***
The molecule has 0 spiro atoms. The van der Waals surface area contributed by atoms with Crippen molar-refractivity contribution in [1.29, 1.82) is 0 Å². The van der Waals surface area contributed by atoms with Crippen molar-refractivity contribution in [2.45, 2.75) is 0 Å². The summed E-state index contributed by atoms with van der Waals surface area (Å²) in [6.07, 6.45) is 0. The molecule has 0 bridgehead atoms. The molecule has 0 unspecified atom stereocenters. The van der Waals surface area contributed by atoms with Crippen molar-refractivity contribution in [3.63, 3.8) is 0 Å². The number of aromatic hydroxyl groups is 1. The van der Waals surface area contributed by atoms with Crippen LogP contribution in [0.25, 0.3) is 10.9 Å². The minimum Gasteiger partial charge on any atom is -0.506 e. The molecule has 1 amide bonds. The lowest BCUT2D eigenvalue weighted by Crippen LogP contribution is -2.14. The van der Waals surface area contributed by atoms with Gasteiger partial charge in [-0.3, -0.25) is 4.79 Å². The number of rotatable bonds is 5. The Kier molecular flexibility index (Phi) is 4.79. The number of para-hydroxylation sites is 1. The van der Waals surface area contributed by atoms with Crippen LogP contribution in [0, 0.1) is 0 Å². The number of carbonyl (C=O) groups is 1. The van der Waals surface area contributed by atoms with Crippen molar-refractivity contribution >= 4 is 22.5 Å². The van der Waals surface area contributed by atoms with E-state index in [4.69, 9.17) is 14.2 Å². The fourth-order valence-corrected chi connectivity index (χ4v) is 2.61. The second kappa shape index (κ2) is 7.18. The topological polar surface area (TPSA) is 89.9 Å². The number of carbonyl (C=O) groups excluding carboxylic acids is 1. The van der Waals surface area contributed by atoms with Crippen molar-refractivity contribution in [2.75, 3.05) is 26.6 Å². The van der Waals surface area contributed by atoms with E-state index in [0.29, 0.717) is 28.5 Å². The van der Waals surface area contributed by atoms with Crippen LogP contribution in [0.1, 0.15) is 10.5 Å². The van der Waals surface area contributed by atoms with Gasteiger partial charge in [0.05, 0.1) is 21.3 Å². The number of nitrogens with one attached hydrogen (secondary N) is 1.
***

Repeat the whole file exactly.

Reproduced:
The molecule has 0 spiro atoms. The van der Waals surface area contributed by atoms with Crippen molar-refractivity contribution in [1.29, 1.82) is 0 Å². The van der Waals surface area contributed by atoms with Crippen molar-refractivity contribution in [2.45, 2.75) is 0 Å². The summed E-state index contributed by atoms with van der Waals surface area (Å²) in [6.07, 6.45) is 0. The molecule has 0 bridgehead atoms. The molecule has 0 unspecified atom stereocenters. The van der Waals surface area contributed by atoms with Crippen molar-refractivity contribution in [3.63, 3.8) is 0 Å². The number of aromatic hydroxyl groups is 1. The van der Waals surface area contributed by atoms with Crippen LogP contribution in [0.25, 0.3) is 10.9 Å². The minimum Gasteiger partial charge on any atom is -0.506 e. The molecule has 1 amide bonds. The lowest BCUT2D eigenvalue weighted by Crippen LogP contribution is -2.14. The van der Waals surface area contributed by atoms with Gasteiger partial charge in [-0.3, -0.25) is 4.79 Å². The number of rotatable bonds is 5. The Kier molecular flexibility index (Phi) is 4.79. The number of para-hydroxylation sites is 1. The van der Waals surface area contributed by atoms with Crippen LogP contribution in [0, 0.1) is 0 Å². The number of carbonyl (C=O) groups is 1. The van der Waals surface area contributed by atoms with Crippen molar-refractivity contribution >= 4 is 22.5 Å². The van der Waals surface area contributed by atoms with E-state index in [4.69, 9.17) is 14.2 Å². The fourth-order valence-corrected chi connectivity index (χ4v) is 2.61. The second kappa shape index (κ2) is 7.18. The topological polar surface area (TPSA) is 89.9 Å². The number of carbonyl (C=O) groups excluding carboxylic acids is 1. The van der Waals surface area contributed by atoms with Crippen molar-refractivity contribution in [2.75, 3.05) is 26.6 Å². The van der Waals surface area contributed by atoms with E-state index in [0.29, 0.717) is 28.5 Å². The van der Waals surface area contributed by atoms with Crippen LogP contribution in [0.1, 0.15) is 10.5 Å². The van der Waals surface area contributed by atoms with Gasteiger partial charge in [0.05, 0.1) is 21.3 Å². The number of nitrogens with one attached hydrogen (secondary N) is 1.